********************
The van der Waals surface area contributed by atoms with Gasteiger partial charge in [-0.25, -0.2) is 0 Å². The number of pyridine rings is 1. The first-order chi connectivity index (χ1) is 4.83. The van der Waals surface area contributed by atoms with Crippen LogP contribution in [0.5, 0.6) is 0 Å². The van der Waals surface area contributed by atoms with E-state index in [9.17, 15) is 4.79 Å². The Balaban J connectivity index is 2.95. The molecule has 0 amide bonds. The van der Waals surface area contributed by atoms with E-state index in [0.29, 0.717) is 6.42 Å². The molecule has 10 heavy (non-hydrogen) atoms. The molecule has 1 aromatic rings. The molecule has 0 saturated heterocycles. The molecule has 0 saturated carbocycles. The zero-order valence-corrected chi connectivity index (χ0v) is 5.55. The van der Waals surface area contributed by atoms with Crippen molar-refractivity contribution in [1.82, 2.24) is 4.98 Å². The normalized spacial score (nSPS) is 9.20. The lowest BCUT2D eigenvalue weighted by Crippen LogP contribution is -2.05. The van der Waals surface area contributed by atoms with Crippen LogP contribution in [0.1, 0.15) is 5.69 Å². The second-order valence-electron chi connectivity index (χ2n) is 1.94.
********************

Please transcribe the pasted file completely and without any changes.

The van der Waals surface area contributed by atoms with Gasteiger partial charge in [-0.25, -0.2) is 0 Å². The number of pyridine rings is 1. The first-order chi connectivity index (χ1) is 4.83. The van der Waals surface area contributed by atoms with Crippen LogP contribution in [0.5, 0.6) is 0 Å². The van der Waals surface area contributed by atoms with E-state index in [9.17, 15) is 4.79 Å². The Balaban J connectivity index is 2.95. The molecule has 0 amide bonds. The van der Waals surface area contributed by atoms with E-state index in [0.29, 0.717) is 6.42 Å². The molecule has 10 heavy (non-hydrogen) atoms. The molecule has 1 aromatic rings. The molecule has 0 saturated heterocycles. The molecule has 0 saturated carbocycles. The zero-order valence-corrected chi connectivity index (χ0v) is 5.55. The van der Waals surface area contributed by atoms with Crippen molar-refractivity contribution in [1.82, 2.24) is 4.98 Å². The normalized spacial score (nSPS) is 9.20. The lowest BCUT2D eigenvalue weighted by Crippen LogP contribution is -2.05. The van der Waals surface area contributed by atoms with Crippen LogP contribution in [0.1, 0.15) is 5.69 Å². The second-order valence-electron chi connectivity index (χ2n) is 1.94.